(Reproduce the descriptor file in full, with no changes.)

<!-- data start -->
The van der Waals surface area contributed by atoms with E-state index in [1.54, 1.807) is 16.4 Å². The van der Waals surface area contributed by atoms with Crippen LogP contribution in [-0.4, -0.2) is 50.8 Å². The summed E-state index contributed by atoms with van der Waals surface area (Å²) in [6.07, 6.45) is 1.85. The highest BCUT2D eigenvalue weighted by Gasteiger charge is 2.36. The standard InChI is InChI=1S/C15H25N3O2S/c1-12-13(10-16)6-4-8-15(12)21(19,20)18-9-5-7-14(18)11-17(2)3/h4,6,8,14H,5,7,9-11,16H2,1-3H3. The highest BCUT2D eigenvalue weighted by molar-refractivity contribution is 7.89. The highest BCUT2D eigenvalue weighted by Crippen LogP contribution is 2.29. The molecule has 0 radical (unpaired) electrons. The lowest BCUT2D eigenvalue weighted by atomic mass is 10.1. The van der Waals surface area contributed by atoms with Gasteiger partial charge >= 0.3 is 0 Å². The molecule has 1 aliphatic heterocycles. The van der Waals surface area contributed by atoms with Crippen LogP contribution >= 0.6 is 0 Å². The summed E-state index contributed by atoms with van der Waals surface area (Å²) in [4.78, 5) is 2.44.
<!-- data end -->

The van der Waals surface area contributed by atoms with E-state index in [1.54, 1.807) is 16.4 Å². The van der Waals surface area contributed by atoms with Crippen LogP contribution in [-0.4, -0.2) is 50.8 Å². The summed E-state index contributed by atoms with van der Waals surface area (Å²) in [6.07, 6.45) is 1.85. The highest BCUT2D eigenvalue weighted by Gasteiger charge is 2.36. The standard InChI is InChI=1S/C15H25N3O2S/c1-12-13(10-16)6-4-8-15(12)21(19,20)18-9-5-7-14(18)11-17(2)3/h4,6,8,14H,5,7,9-11,16H2,1-3H3. The highest BCUT2D eigenvalue weighted by molar-refractivity contribution is 7.89. The highest BCUT2D eigenvalue weighted by Crippen LogP contribution is 2.29. The molecule has 0 radical (unpaired) electrons. The lowest BCUT2D eigenvalue weighted by atomic mass is 10.1. The van der Waals surface area contributed by atoms with Gasteiger partial charge >= 0.3 is 0 Å². The molecule has 1 aliphatic heterocycles. The van der Waals surface area contributed by atoms with Crippen LogP contribution >= 0.6 is 0 Å². The summed E-state index contributed by atoms with van der Waals surface area (Å²) in [4.78, 5) is 2.44.